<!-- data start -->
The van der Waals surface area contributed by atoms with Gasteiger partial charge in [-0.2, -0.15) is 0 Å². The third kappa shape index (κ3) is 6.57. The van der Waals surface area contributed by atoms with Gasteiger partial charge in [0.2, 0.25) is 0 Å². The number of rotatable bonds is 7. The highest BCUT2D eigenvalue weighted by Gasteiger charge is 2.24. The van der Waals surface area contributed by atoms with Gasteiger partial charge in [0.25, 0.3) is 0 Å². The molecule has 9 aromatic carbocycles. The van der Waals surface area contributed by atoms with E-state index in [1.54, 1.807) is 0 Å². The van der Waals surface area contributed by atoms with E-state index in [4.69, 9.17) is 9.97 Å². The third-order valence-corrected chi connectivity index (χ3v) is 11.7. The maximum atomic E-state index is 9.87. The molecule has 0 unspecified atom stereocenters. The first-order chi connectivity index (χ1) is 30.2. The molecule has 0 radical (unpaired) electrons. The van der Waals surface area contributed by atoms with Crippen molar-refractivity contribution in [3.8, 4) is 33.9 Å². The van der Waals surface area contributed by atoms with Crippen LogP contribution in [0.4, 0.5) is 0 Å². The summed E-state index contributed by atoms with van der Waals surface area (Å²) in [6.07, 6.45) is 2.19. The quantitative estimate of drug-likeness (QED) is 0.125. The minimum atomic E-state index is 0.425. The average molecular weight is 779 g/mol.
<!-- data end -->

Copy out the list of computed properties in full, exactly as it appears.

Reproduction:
The van der Waals surface area contributed by atoms with Gasteiger partial charge in [-0.2, -0.15) is 0 Å². The third kappa shape index (κ3) is 6.57. The van der Waals surface area contributed by atoms with Gasteiger partial charge in [0.2, 0.25) is 0 Å². The number of rotatable bonds is 7. The highest BCUT2D eigenvalue weighted by Gasteiger charge is 2.24. The van der Waals surface area contributed by atoms with Gasteiger partial charge in [0.25, 0.3) is 0 Å². The molecule has 9 aromatic carbocycles. The van der Waals surface area contributed by atoms with E-state index in [1.54, 1.807) is 0 Å². The van der Waals surface area contributed by atoms with E-state index in [4.69, 9.17) is 9.97 Å². The third-order valence-corrected chi connectivity index (χ3v) is 11.7. The maximum atomic E-state index is 9.87. The molecule has 0 unspecified atom stereocenters. The first-order chi connectivity index (χ1) is 30.2. The molecule has 0 radical (unpaired) electrons. The van der Waals surface area contributed by atoms with Crippen molar-refractivity contribution in [3.8, 4) is 33.9 Å². The van der Waals surface area contributed by atoms with Crippen LogP contribution in [0.4, 0.5) is 0 Å². The summed E-state index contributed by atoms with van der Waals surface area (Å²) in [6.07, 6.45) is 2.19. The quantitative estimate of drug-likeness (QED) is 0.125. The minimum atomic E-state index is 0.425. The average molecular weight is 779 g/mol.